.- In a legal case that includes allegations of death-hastening drug use and falsified do-not-resuscitate orders, a former hospice executive has admitted speeding the deaths of patients to boost the company’s profits.
The case concerns Novus Health Services in Frisco, a Texas city in the Dallas-Fort Worth metropolitan area. The company’s leaders allegedly worked a scheme that billed Medicaid and Medicare $ 60 million from 2012-2015, resulting in payments to Novus for over $ 35 million.
Melanie Murphey, 36, former director of operations for Novus, has pleaded guilty to health care fraud and faces up to 10 years in prison, the Dallas Morning News reports.
She has admitted she worked as the “go-between” for Novus owner Bradley Harris and doctors and nurses. She is expected to testify against Harris, his wife, and 13 other defendants, all of whom have pleaded not guilty.
Federal officials said the scheme also involved kickbacks to referring physicians and health care facilities as well as falsifying and destroying documents to conceal activities from Medicare.
Harris’ attorney Chris Knox challenged Murphey’s testimony, saying “we wholeheartedly disagree with her opinions.”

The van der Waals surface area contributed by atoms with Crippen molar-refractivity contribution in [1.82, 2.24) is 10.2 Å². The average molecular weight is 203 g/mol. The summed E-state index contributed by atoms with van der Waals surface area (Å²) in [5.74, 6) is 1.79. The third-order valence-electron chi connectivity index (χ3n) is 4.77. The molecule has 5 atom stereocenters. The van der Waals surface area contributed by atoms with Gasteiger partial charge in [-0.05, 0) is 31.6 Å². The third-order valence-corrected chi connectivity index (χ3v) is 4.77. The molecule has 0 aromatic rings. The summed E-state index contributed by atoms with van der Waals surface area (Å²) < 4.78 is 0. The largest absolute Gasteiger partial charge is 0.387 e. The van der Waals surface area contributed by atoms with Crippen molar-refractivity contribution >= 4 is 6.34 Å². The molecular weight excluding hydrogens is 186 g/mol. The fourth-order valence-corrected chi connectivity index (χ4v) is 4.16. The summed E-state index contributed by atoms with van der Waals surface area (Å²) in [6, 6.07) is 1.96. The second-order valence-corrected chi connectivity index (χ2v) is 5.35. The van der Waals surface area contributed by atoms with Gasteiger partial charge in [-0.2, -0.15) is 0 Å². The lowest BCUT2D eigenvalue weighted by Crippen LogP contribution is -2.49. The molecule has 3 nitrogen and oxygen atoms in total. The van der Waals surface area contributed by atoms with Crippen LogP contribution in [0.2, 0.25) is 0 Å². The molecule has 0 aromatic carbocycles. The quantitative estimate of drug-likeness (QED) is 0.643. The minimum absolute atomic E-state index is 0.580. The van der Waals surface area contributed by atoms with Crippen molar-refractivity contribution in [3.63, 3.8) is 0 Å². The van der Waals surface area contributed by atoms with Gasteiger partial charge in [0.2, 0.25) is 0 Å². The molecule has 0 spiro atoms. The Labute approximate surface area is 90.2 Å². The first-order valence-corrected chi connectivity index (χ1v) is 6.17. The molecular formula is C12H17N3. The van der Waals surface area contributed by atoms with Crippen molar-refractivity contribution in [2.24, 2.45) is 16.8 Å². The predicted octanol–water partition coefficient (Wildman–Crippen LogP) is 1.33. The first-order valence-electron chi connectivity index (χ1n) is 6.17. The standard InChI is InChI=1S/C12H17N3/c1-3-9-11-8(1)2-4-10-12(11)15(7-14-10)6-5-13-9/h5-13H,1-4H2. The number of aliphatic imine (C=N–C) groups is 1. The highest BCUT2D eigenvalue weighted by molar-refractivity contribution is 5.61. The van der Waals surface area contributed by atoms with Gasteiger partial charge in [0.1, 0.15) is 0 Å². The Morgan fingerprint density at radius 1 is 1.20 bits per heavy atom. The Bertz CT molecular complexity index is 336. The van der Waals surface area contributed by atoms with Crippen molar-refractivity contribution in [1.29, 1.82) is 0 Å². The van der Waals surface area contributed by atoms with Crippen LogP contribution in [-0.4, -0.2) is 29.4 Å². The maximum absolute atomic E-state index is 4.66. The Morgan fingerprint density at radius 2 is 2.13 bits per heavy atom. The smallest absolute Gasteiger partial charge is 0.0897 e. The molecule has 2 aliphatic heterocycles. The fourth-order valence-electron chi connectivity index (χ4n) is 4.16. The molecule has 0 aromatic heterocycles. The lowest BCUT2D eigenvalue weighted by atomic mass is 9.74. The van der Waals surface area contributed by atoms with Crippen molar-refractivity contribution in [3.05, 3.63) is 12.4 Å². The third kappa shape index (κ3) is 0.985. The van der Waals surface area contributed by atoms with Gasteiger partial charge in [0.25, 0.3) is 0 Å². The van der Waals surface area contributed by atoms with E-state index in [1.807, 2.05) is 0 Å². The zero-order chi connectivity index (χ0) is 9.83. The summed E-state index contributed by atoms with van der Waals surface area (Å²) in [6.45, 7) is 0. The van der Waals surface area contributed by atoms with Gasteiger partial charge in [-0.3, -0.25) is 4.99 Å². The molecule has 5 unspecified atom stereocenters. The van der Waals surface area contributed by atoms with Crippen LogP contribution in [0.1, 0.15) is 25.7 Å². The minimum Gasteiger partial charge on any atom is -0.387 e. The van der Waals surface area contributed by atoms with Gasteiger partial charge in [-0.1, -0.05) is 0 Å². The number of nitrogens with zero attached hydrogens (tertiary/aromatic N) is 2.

“We are not aware of any evidence that shows that Mr. Harris caused, hastened or otherwise contributed to the death of the hospice patients being treated by Novus.”
Murphey has said that she defrauded Medicare and Medicaid by billing them for patients who were unqualified for hospice services. She filled out forms as if she were a doctor by using nurse’s notes.
She said she followed orders from Harris, who has no medical training. Patients were admitted to hospice without seeing a doctor first.
When patients stayed at the facility beyond the time they were profitable for the company, court records indicate, Harris ordered them to receive higher doses of “whatever narcotic was being used, generally morphine, Dilaudid or Ativan.” This overmedication was intended “to hasten their deaths,” Murphey said in the court document. Harris has no medical training.
An FBI search warrant says Harris sent a text to a nurse that reads “You need to make this patient go bye-bye,” NBC DFW reports.
Murphey said the falsification of paperwork and of orders not to resuscitate patients was done in order to avoid paying for ambulance trips to a hospital in case a relative called 911.
In a March 2016 statement Novus said: “We have not and would not — ever — willfully harm any patient.”